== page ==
Bellatrix (γ Orionis) Worksheets

Download Bellatrix (γ Orionis) Worksheets

Looking for the best way to teach students about Bellatrix (γ Orionis)?

This premium worksheet bundle contains 10 activities to challenge your students and help them understand Bellatrix (γ Orionis).

Download Now

Edit Worksheets

Not ready to purchase a subscription yet? Click here to download a sample of this worksheet pack.

Resource Examples

Click any of the example images below to view a larger version.

Key Facts & Information

  • Bellatrix is considered as the third-brightest star in the constellation of Orion. It is a slightly variable star between the first and second magnitude.
  • In the night sky, it varies as the 25th and 27th brightest star.
  • Bellatrix can be seen by the naked eye and was known to humanity throughout the ages.
  • One of the first accounts that mentioned Bellatrix was in the works of Persian astronomer, Abu Ma’shar, in the 9th century. He used the name Bellatrix for the star Capella, but it was switched to Gamma Orionis by the Vienna school of astronomers in the 15th century.
  • The works of Abu Ma’shar were later on translated from Arabic into Castilian by John Seville in the 12th century.
  • Bellatrix is Latin for “female warrior”. It was also called Amazon Star, which comes from the Arabic name, Al Najid. This means “The Conqueror”. An even older Arabic name was used, which was “The Lion”.
  • It has an estimated age of around 25 million years old.

Formation

  • Bellatrix formed from a nebula of gas and dust around 25 million years ago. The swirling gas and dust were pulled together by gravity into becoming Bellatrix.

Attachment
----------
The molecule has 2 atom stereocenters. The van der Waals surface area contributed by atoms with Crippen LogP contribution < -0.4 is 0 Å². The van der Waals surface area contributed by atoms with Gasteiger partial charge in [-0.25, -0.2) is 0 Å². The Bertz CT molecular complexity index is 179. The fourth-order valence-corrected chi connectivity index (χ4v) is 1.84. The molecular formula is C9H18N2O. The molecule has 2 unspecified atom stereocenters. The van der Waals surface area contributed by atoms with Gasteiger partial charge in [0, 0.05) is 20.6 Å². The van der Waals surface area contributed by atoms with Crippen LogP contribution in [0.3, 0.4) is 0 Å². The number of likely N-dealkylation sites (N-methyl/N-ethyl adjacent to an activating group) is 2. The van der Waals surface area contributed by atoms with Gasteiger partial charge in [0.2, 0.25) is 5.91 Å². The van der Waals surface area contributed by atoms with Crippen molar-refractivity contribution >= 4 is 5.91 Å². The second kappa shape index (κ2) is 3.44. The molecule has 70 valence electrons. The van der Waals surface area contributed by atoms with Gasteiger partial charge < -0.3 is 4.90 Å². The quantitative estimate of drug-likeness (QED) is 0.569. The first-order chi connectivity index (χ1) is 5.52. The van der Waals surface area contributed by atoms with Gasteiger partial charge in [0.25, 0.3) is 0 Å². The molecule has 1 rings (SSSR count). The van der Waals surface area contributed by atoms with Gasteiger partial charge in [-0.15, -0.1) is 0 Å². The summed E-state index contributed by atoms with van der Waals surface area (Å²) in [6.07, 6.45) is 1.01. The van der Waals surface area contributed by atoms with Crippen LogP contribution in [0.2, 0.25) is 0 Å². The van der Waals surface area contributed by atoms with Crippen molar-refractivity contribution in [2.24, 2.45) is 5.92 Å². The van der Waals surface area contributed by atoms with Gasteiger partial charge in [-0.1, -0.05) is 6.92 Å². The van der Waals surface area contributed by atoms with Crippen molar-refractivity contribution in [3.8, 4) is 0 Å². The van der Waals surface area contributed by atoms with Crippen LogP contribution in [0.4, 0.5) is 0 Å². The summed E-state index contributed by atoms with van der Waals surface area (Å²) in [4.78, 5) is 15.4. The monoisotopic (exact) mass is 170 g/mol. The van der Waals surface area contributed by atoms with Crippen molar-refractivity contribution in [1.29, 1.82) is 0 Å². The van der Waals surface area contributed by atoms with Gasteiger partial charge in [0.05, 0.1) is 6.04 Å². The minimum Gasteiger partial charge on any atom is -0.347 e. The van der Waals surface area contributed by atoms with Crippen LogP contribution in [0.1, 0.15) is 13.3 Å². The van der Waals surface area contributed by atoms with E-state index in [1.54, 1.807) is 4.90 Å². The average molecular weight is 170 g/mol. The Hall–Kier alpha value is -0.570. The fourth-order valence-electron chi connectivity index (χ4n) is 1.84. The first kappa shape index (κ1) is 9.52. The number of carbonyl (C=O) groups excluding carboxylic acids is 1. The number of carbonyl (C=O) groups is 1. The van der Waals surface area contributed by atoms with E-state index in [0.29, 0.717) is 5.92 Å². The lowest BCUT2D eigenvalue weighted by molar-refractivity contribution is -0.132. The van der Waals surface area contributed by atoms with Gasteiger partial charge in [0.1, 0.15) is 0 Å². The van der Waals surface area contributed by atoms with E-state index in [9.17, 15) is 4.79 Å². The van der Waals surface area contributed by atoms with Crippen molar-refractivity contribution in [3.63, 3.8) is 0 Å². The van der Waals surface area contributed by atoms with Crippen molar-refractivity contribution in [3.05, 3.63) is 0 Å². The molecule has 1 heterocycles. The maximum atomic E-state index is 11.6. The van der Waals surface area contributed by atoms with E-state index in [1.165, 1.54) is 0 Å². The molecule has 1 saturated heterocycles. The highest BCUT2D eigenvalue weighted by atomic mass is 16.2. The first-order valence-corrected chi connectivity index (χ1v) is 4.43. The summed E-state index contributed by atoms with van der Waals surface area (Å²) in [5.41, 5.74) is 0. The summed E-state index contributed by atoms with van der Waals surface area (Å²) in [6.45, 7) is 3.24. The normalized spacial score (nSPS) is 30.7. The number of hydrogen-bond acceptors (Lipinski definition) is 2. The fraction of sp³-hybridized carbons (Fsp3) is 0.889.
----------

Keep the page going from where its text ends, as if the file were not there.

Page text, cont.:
• It is enveloped in a growing outer shell of gaseous matter and it has started to evolve off the main-sequence star, and is on its way to becoming a true giant.

Distance, Size & Mass

  • Bellatrix is the closest star to us compared to the other stars in the constellation. It is 250 light-years / 77 parsecs away from the Sun.
  • It has 5.75 solar radii, which is 6 times that of the Sun’s radius and almost 12 times its diameter. It has 8.6 times more mass than our Sun.

Other Characteristics

  • The star has a blue-white hue that typically occurs with B-type stars because of its high temperature, which is 4 times as hot as the Sun, or 22,000 K.
  • It also emits light at a whopping 9.211 times the light of our Sun. It has a virtual magnitude between 1.59 and 1.64, and an absolute magnitude of -2.78.
  • It could dominate the night sky if it was closer to us. Studies suggest that it is a binary star system with similar properties, but less luminous than a B2-type giant would be.
  • It is a little fainter than Shaula in the Scorpius Constellation and Gacrux in Crux. It outshines Elnath in the Taurus Constellation, the same as Miaplacidus of Carina, and Alnilam.

Location

  • Bellatrix is located in the Orion Constellation, the celestial hunter. It is the third-brightest star next to Rigel and Betelgeuse.
  • It marks the left shoulder of Orion, while Betelgeuse marks the right shoulder. It is one of the seven brightest stars that outline the hourglass figure.

The Future

  • Since Bellatrix has started its transition into a true giant, it is expected to become an orange giant within a few million years. Since it has more than 8 times the Sun’s mass, it is also close to being considered a supernova candidate.

Did You Know?

  • Bellatrix, Betelgeuse, and Meissa mark the head of Orion. They are considered as the Euphratean Constellation of the King, Kabbab Sar, and were believed to bring good fortune, wealth, and military honors.
  • The Iniut knew Bellatrix and Betelgeuse as Akuttujuuk, which translates to “those two placed far apart”.
  • In the Northern Territory of Australia, the Wardaman people called the star Banjan.
  • To the Chinese, Bellatrix was the Fifth Star of the Three Stars asterism which originally included Orion’s Belt stars, Alnilam, Alnitak and Mintaka.
  • Bellatrix and the other stars of Orion can be best seen when the constellation dominates the evening sky in January.